This chapter discusses two recent ambitious attempts to ascertain the core normative essence of property. Relying, respectively, on Kant and Aristotle, the former finds property as a castle of independence and the latter as the locus of interdependence. It is argued that both these theories fail and that their failures are mirror images of one another. Each theory ignores, and thus undermines, the value emphasized by its counterpart, and this omission backfires. By refusing to allow interdependence and responsibility to play any role in its conceptualization of property, the "property as independence" school may end up undermining its own cause by entrenching widespread dependence. Likewise, by resisting the legal entrenchment of liberal exit, and by insisting that reciprocity should not cap communities' demands concerning their members' contributions, the "property as interdependence" camp may dilute rather than bolster the value of community.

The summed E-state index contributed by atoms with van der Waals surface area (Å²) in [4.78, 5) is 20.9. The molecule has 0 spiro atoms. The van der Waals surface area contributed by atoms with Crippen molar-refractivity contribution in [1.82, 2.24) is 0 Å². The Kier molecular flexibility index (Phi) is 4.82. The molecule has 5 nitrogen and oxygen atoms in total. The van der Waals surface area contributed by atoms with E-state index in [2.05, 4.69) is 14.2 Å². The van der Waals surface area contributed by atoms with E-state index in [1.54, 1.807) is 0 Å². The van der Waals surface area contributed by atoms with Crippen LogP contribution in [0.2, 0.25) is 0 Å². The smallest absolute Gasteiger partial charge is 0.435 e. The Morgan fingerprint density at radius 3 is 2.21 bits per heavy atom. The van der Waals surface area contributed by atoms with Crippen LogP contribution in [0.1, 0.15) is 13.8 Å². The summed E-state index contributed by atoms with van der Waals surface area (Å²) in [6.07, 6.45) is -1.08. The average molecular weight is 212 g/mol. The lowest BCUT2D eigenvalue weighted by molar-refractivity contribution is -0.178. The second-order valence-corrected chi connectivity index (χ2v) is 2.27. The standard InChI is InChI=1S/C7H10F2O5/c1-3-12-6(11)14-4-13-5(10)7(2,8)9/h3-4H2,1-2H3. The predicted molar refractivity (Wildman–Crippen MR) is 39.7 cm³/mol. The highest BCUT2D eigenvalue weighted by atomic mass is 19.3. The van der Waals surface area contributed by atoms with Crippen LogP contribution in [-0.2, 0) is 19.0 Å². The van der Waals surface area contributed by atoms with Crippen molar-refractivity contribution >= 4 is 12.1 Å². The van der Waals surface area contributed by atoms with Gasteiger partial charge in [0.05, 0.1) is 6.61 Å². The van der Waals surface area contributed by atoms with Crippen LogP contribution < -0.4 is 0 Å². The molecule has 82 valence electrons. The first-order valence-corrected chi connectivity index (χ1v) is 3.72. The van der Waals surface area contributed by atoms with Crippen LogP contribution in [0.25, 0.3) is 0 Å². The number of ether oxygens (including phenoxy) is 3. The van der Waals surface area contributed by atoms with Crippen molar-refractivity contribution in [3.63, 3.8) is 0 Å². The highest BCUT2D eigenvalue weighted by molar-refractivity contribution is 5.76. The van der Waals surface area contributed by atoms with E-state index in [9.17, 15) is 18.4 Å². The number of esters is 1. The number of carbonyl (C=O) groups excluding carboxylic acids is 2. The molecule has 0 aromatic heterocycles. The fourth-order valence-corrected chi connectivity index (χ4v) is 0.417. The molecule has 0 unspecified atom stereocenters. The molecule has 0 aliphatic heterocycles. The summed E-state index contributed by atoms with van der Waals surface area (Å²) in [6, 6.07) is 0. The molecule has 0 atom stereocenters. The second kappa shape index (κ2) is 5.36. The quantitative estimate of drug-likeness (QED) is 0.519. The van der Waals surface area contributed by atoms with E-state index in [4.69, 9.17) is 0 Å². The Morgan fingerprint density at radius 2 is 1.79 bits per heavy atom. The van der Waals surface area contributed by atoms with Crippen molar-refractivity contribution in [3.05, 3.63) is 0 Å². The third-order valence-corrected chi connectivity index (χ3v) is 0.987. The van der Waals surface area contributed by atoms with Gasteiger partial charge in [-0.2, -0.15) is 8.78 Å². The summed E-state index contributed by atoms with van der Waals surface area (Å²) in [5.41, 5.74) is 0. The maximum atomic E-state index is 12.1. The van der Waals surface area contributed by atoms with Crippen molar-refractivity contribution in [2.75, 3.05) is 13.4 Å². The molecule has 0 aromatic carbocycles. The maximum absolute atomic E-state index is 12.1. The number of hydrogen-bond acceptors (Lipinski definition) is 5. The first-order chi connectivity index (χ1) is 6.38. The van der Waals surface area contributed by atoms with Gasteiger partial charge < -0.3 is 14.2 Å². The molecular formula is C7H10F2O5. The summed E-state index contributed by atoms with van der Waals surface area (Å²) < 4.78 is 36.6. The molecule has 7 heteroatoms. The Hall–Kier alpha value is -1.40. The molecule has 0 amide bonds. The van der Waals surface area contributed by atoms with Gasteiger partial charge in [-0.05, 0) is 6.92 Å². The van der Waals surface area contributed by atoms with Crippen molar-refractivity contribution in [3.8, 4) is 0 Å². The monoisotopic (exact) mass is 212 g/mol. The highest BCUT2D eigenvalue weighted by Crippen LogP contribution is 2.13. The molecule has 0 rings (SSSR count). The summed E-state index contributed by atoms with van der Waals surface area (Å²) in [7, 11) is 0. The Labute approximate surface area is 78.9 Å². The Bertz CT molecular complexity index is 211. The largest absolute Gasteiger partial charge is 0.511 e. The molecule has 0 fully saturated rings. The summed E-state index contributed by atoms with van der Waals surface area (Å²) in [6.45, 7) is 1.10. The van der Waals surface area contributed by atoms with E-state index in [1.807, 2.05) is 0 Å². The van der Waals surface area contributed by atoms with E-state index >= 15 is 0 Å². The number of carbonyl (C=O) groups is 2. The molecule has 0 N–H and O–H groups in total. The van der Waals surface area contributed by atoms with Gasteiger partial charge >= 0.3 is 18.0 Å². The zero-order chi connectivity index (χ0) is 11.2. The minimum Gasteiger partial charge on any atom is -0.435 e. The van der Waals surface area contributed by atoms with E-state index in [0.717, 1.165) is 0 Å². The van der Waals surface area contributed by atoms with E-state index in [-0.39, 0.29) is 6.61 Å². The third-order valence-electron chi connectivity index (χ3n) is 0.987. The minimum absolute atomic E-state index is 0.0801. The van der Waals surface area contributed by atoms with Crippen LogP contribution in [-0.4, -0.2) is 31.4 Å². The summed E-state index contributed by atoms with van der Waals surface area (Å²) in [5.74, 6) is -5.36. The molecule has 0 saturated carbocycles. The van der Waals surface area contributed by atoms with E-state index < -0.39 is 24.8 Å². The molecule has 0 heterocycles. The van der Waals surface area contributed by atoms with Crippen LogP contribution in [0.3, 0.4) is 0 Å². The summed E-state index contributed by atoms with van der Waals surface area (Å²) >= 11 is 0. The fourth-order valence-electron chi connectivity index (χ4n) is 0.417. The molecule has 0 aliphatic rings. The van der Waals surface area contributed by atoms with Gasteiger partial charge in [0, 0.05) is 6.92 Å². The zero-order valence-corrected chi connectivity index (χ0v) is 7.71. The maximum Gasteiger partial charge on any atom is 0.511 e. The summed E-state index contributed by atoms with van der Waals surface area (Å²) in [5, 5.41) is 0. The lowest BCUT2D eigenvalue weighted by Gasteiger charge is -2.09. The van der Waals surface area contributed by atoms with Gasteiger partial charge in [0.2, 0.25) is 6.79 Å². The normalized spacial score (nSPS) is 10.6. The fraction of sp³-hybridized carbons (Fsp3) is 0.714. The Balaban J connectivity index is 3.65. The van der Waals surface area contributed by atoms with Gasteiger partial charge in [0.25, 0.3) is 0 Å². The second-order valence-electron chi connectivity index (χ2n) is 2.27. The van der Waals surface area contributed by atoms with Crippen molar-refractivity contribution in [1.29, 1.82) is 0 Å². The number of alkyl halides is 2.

|Title of host publication||Property|
|Subtitle of host publication||Values and Institutions|
|Publisher||Oxford University Press|
|State||Published - 1 May 2011|